Within the Medical icon/section of the app, there are categories for all of the things you could possibly want to keep track of. Categories included are: temperature, health, medicine, vaccine, doctor visit, weight, height and head size. You can also customize your home page to include any of these categories on their own.

Height & Weight
These icons are self-explanatory. You can add entries to document your child’s height and weight. I have them on my home screen because my daughter enjoys standing on the bathroom scale in the basement. Last weekend she insisted we weigh her baby doll, too… after Mommy stepped on the scale first, of course. 

I’m also excited to start tracking her height once I hang up the growth chart I received from the Minnesota College Savings Plan booth at Minnesota Parent’s Education Fair last weekend at Como Zoo. 

I find it helpful to see how my daughter’s growth has progressed. I feel like we’ll be checking her height and weight monthly until she is 2. I intend to keep her car seat rear-facing until then (as recommended by our pediatrician and the American Academy of Pediatrics) as long as her measurements are within the ranges for our car seat.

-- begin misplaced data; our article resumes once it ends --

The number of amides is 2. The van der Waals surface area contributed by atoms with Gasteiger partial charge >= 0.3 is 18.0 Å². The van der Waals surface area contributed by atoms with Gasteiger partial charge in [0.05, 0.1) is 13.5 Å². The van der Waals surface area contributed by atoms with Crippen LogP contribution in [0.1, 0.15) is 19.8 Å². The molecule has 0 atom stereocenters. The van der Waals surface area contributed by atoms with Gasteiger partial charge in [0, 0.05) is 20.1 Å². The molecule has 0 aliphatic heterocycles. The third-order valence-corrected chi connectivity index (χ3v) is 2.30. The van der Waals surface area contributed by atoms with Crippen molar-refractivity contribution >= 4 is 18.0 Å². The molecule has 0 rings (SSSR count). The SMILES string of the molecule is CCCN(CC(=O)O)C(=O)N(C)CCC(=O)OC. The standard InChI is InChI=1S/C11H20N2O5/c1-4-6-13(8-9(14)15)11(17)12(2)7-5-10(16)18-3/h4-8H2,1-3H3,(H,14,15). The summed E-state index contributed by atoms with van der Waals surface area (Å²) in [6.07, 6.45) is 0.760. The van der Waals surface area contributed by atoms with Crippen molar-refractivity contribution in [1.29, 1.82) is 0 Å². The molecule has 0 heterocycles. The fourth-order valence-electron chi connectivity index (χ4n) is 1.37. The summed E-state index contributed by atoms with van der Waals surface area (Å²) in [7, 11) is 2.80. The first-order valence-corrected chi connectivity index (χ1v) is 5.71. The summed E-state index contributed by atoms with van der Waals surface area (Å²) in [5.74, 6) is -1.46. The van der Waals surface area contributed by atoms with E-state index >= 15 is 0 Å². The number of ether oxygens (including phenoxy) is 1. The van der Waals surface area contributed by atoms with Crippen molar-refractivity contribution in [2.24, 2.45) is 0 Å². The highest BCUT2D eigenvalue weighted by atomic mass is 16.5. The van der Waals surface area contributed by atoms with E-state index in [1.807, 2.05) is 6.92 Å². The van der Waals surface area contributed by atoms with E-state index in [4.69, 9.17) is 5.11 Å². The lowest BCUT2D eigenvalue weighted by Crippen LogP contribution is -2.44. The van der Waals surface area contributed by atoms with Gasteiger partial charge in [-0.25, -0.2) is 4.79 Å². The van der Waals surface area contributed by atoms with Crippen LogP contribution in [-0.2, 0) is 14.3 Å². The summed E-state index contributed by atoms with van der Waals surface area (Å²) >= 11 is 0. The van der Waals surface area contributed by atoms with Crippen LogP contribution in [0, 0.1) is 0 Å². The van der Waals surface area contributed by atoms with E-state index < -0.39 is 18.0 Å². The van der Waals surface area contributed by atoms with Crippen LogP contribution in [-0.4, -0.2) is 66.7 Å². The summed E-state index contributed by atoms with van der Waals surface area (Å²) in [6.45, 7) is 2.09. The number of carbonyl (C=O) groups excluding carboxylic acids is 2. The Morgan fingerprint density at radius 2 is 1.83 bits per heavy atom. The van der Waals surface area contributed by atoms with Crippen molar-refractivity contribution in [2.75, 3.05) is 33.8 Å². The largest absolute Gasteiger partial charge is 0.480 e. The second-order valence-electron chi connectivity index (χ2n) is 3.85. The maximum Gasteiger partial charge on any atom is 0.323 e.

Legally an infant has to be in a rear-facing seat until age 1, but you also need to factor in what the minimum height and weight requirements are for your car seat. For example, the minimum requirements for forward-facing the car seat I have are: minimum weight of 22 pounds (she’s been over that for a while now) and minimum height of 34 inches (so she isn’t tall enough to forward-face yet anyway). 

If you want more information about car seat safety, you can check out a great article from Minnesota Parent here.

You can customize the medications listed in this section of the app, including entering the default dose for each medication. This was especially helpful for us when we found out our daughter had an iron deficiency and needed to take ferrous sulfate drops twice a day.